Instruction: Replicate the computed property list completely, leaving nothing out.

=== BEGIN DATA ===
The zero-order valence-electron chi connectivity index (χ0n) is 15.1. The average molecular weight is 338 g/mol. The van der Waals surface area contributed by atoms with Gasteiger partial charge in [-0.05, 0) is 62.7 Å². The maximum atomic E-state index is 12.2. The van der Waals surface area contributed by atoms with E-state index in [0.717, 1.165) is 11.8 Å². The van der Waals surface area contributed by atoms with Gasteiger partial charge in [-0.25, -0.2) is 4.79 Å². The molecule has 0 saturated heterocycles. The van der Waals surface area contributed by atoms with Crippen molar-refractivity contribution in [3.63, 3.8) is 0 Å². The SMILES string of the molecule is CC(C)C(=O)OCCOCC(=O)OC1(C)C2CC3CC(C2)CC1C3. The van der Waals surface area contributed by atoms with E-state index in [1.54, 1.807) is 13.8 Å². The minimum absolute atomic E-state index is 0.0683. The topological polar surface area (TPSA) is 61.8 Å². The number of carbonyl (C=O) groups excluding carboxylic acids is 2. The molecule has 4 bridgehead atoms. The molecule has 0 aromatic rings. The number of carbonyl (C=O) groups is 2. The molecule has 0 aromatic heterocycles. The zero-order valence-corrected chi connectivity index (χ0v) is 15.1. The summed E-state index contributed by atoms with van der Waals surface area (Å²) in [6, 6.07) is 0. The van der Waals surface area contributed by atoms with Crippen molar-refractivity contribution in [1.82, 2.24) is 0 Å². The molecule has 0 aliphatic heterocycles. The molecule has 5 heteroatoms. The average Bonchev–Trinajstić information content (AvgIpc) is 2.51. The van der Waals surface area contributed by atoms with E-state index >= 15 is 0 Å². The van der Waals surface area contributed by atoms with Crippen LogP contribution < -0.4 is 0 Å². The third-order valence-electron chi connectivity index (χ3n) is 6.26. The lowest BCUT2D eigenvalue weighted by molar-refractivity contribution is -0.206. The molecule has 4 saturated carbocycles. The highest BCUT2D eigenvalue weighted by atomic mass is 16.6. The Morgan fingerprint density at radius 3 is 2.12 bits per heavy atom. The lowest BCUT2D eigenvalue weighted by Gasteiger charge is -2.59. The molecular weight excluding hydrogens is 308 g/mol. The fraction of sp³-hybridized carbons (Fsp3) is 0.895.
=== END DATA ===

The zero-order valence-electron chi connectivity index (χ0n) is 15.1. The average molecular weight is 338 g/mol. The van der Waals surface area contributed by atoms with Gasteiger partial charge in [-0.05, 0) is 62.7 Å². The maximum atomic E-state index is 12.2. The van der Waals surface area contributed by atoms with E-state index in [0.717, 1.165) is 11.8 Å². The van der Waals surface area contributed by atoms with Gasteiger partial charge in [-0.25, -0.2) is 4.79 Å². The molecule has 0 saturated heterocycles. The van der Waals surface area contributed by atoms with Crippen molar-refractivity contribution in [3.63, 3.8) is 0 Å². The SMILES string of the molecule is CC(C)C(=O)OCCOCC(=O)OC1(C)C2CC3CC(C2)CC1C3. The van der Waals surface area contributed by atoms with E-state index in [1.54, 1.807) is 13.8 Å². The minimum absolute atomic E-state index is 0.0683. The topological polar surface area (TPSA) is 61.8 Å². The number of carbonyl (C=O) groups excluding carboxylic acids is 2. The molecule has 4 bridgehead atoms. The molecule has 0 aromatic rings. The number of carbonyl (C=O) groups is 2. The molecule has 0 aromatic heterocycles. The zero-order valence-corrected chi connectivity index (χ0v) is 15.1. The summed E-state index contributed by atoms with van der Waals surface area (Å²) in [6, 6.07) is 0. The van der Waals surface area contributed by atoms with Crippen molar-refractivity contribution in [1.82, 2.24) is 0 Å². The molecule has 0 aliphatic heterocycles. The molecule has 5 heteroatoms. The average Bonchev–Trinajstić information content (AvgIpc) is 2.51. The van der Waals surface area contributed by atoms with E-state index >= 15 is 0 Å². The van der Waals surface area contributed by atoms with Crippen LogP contribution < -0.4 is 0 Å². The third-order valence-electron chi connectivity index (χ3n) is 6.26. The lowest BCUT2D eigenvalue weighted by molar-refractivity contribution is -0.206. The molecule has 4 saturated carbocycles. The highest BCUT2D eigenvalue weighted by atomic mass is 16.6. The Morgan fingerprint density at radius 3 is 2.12 bits per heavy atom. The lowest BCUT2D eigenvalue weighted by Gasteiger charge is -2.59. The molecular weight excluding hydrogens is 308 g/mol. The fraction of sp³-hybridized carbons (Fsp3) is 0.895.